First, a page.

Growing Sunflowers the Right Way

Sunflowers can spread as far as the eye can see when it comes to a sunflower field, and the plant itself is strong as possible. Plus, 2021 has been deemed the Year of the Sunflower! The official name is Helianthus annuus and yellow is not the only color sunflower petals come in, red, maroon, and brown. Another interesting aspect to note is that sunflowers can move, they are heliotropic. This means the sunflower head with the seeds and petals can physically turn to face the sun head-on.

As you could imagine, sunflowers grow best when they have direct sunlight. While some shade is okay, these strong flowers can use up to 8 hours of sunlight to help them grow to their full potential. Now, it’s assumed that you could sprinkle out sunflower seeds, and BAM! There is a group of sunflowers growing in your yard. Or better yet, that every sunflower you see is from the same species, which is not correct. There are many varieties of sunflowers, small, color, shape, and one’s that have pollen or without.

Photo by Peggy Sue Zinn on Unsplash

Between different species that produce a different color within the petals, what else is needed:

How to Grow Sunflowers

Wait for the frost to pass, that means waiting until the middle/end of April. Solely because random freezing frost can happen throughout March – Early April. Or wait until the temperatures stay above 10 Celsius or 50 Fahrenheit.

Sunflowers dislike having their roots disturbed, which is why we recommend direct-sowing instead of transplanting. Looking for a location with well-draining soil, as it shouldn’t pool water after it rains. Be sure to test the ground for a slightly acidic to somewhat alkaline pH balance. Included with the pH balance, these flowers are heavy feeders, the more nutrient-rich soil, the better the outcome. The best way to create nutrient-rich soil is to dig between 4-6-8 inches into the ground and mix the soil with fertilizer or aged compost.

Make sure that the soil has a deep registering surface since sunflowers have roots that will grow downward for a few feet. The land/soil you choose needs to be rich in nutrients and enough space to where only sunflowers can take over that specific area. Below is solely a field dedicated to growing sunflowers, and you’ll be able to know if an area is capable of holding these gargantuan flowers if there’s no wilting (dry/non-dense soil) or uprooting (swallow soil). Below is how spectacular your sunflower garden should look.

Photo by Samantha Kennedy on Unsplash

Storm Areas

Since anyone can spot a sunflower from a yard away, this tall 12-inch diameter flower head, plus the 6-foot stalk base, unfortunately, cannot hold up against straight wind storms. If planted in a high wind area, plant these top-heavy flowers either next to a fence or some sort of wind block.

Photo by Stanislav Kondratiev from Pexels


Sunflowers should be planted 1 to 1-½ inches deep and about 6 inches apart after the soil has thoroughly warmed. If you wish, you can plant multiple seeds and thin them to the strongest contenders when the plants are six inches tall. Experiment with plantings staggered over 5 to 6 weeks to keep enjoying continuous blooms. If you see birds scratching around for the seeds, spread netting over the planted area until seeds germinate.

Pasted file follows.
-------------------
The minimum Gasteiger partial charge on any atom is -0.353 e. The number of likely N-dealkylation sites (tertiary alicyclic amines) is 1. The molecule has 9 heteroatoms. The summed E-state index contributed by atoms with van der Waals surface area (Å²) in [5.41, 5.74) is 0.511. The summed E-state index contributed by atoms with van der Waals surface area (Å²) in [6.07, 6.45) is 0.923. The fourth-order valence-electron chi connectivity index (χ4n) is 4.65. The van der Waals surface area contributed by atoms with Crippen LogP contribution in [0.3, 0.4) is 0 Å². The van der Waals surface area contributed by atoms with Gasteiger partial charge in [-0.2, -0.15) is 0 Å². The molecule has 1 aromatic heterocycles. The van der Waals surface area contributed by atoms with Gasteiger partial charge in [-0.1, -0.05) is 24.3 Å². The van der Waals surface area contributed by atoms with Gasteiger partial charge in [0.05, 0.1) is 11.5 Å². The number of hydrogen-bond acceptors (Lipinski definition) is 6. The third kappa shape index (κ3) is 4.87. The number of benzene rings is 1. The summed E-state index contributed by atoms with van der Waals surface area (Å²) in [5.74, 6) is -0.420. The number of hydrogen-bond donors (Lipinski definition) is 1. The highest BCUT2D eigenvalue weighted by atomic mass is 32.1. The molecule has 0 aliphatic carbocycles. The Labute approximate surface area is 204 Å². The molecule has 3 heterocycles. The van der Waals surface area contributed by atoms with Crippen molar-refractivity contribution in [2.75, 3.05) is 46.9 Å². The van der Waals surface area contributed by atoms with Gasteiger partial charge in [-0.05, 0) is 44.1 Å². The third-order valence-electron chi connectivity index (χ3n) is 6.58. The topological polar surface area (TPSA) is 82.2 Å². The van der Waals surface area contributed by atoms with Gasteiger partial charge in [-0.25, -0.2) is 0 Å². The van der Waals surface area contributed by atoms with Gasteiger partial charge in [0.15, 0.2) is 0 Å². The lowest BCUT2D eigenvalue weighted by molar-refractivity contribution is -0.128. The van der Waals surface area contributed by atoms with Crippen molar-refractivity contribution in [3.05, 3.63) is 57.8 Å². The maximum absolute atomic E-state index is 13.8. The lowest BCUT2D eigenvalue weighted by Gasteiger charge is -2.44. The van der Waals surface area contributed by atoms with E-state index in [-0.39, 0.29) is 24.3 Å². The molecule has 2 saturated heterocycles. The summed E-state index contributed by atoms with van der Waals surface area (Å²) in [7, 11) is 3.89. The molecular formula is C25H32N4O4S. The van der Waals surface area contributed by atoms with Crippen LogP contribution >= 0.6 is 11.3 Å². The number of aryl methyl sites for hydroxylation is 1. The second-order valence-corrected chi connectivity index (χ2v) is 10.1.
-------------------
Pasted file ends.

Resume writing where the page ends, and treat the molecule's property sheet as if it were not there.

Photo by João Jesus from Pexels

The recommended dimensions on how to plant sunflower seeds:

Press the seeds into the soil 1 to 1-½ inches deep and about 6 inches apart. If you make rows, spread them apart 30 inches or more. A light application of fertilizer mixed in at planting time will encourage strong root growth. Experiment with plantings staggered over 5 to 6 weeks to keep enjoying continuous blooms. You can plant multiple seeds and thin them to the strongest contenders when the plants are six inches tall. 

Photo by Binyamin Mellish from Pexels

There are a number of YouTube instructional videos available to gain a visual representation of what you have to do to plant sunflowers. Pros will be able to eyeball the 30 inch distance between rows and the general rule of thumb seed depth to plant these flowers. But don’t fret if you’re not their yet, small sunflower sizes are available to gain a better handle on how to care for sunflowers. Then you can progressively gain more insight to build up towards full range 6 foot tall sunflower stalks.

Spring Gardening for Beginners

Spring is here even as it snows in certain areas around the globe, specifically the United States. But there are specific key points to address. Firstly, there is a difference between flower gardening and vegetable gardening. The two are extremely different especially when it comes to regulating temperature, which species can survive through a random morning frost and which ones cannot.  

Photo by Neslihan Gunaydin on Unsplash

The Biggest and First Step to Gardening 

Figuring out what type of flower species or vegetable/fruit plant you’d like to plant. Now for a beginner it’s very highly recommended on choosing a flower plant that can be first started as a seedling to be planted in a planters pot and kept in a regulated temperature home. The temperature variety acceptable for the plant will be printed on the back of the paper, in which the seeds come in. With an added step being, location, location, location. Locating where an area has full sun, afternoon, or morning sun in vitally important. Typically both plants and vegetables require 5 hours of full sun per day. But, knowing that if you live in the northern part of the United States, morning sun is best. While in the southern part of the United States, afternoon to evening sun is the best time.

Photo by Camille Mollier on Unsplash
Photo by Camille Mollier on Unsplash

Do Not Do This

Like the photo above, bees are essential to a healthy ecosystem. Let those little cute bumblebees go from flower to flower, do not swat at them. You need them for your garden, which means no pesticides whatsoever. Try organic solutions to a pest problem, but do not use chemicals as this can kill off your plants and ecosystem.